Allowing correlations with residuals
Message/Author
 Jon Heron posted on Monday, May 12, 2014 - 1:51 am
Hi Bengt/Linda,

As you know, an oft-quoted assumption of growth models is that the growth factors are uncorrelated with the occasion level residuals.

We are currently considering the possibility, when modelling bodyweight, that heavier people at baseline may have weight that fluctuates to a greater extent about the population mean trajectory, whilst those lighter at baseline are more stable.

I am able to correlate the intercept with one occasion residual, but no more than this. Ideally I would have a single constrained correlation between I and all such residuals.

Any feel for whether this may be an issue with my dataset or a more fundamental problem with what I am attempting?

many thanks, Jon
 Bengt O. Muthen posted on Monday, May 12, 2014 - 4:11 pm
UG ex 3.9 uses a random coefficient to handle a heterogenous residual variance. I don't know if that idea can be used. There must be tricky identification issues given that the intercept factor is latent. Of course, one could try mixtures.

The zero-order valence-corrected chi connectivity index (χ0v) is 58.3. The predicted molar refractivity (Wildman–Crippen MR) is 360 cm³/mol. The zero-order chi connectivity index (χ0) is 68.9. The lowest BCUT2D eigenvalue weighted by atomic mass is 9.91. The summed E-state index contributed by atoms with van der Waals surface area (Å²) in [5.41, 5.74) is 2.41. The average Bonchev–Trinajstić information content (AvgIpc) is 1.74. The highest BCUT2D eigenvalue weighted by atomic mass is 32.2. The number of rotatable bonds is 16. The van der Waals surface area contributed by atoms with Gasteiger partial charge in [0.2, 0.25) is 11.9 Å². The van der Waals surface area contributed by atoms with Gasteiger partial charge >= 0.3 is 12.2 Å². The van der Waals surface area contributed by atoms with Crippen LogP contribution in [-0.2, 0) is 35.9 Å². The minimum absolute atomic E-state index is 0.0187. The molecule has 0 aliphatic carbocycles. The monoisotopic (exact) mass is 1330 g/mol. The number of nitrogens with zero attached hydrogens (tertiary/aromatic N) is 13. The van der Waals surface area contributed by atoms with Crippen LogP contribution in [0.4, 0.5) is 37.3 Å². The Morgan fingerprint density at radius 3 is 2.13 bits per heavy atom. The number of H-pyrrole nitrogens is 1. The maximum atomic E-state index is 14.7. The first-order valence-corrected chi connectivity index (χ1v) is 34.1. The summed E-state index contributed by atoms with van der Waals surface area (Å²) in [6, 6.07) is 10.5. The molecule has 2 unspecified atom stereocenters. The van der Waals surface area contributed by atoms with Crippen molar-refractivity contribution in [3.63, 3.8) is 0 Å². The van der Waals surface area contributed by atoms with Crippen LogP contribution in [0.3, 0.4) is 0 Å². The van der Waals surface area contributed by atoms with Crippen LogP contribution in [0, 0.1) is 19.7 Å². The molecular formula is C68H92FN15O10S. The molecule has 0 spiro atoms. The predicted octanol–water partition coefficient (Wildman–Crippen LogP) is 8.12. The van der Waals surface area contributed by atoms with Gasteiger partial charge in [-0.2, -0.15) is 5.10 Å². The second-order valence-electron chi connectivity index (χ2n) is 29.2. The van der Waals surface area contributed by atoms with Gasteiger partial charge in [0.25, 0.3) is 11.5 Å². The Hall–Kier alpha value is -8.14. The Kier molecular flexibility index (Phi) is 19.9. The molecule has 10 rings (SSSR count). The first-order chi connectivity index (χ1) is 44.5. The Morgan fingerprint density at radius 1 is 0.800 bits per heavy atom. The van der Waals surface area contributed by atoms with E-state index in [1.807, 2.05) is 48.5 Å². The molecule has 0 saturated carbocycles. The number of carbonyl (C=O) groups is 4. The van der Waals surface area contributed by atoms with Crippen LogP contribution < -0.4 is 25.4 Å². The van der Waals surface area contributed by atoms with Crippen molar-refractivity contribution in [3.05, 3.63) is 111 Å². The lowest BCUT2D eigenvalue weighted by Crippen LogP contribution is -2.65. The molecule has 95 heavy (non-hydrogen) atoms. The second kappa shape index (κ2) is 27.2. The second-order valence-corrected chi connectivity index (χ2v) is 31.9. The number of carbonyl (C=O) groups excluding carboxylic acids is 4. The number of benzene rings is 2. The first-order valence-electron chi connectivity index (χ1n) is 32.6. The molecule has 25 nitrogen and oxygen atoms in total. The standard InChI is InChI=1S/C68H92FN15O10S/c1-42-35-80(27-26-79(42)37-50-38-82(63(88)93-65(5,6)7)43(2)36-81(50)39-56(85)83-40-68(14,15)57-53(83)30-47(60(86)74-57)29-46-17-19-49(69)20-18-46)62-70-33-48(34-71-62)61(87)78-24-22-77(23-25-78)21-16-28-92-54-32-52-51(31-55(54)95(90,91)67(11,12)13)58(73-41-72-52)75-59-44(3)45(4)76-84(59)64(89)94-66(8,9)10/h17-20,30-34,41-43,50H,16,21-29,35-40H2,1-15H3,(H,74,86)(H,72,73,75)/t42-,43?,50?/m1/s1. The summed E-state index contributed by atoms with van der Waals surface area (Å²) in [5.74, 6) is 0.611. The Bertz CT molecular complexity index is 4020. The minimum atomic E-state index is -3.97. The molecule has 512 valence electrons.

Jon Heron posted on Tuesday, May 13, 2014 - 12:16 am
Thanks Bengt, looks promising
 Bengt O. Muthen posted on Tuesday, May 13, 2014 - 6:00 am
You may also find some ideas in our new paper that just got posted this morning as we are about to launch Mplus Version 7.2:

Asparouhov, T. & Muthén B. (2014). Structural Equation Models And Mixture Models With Continuous Non-Normal Skewed Distributions.
 Bengt O. Muthen posted on Tuesday, May 13, 2014 - 1:38 pm
I talked to Tihomir about the use of the new Mplus Version 7.2 features that I mentioned in my posting above. So here is an investigation to be made and a paper to be written:

Look at page 15 of this new paper which discusses the t-distribution (DISTRIBUTION = TDIST; in Mplus Version 7.2). Let's say that Y2 takes the role of the factor (growth factor or otherwise) and Y1 takes the role of the observed indicator of the factor. The conditional variance, that is the residual variance of Y1, is given in (34), where you see that the variance is a function of the df value "nu" as well the Y2 values, with larger residual variance values for Y2 values further away from its mean. That's what you wanted, right? The conditional mean is a function of Y2 as usual in normal theory so the mean growth is ok.

Your paper is due in a week.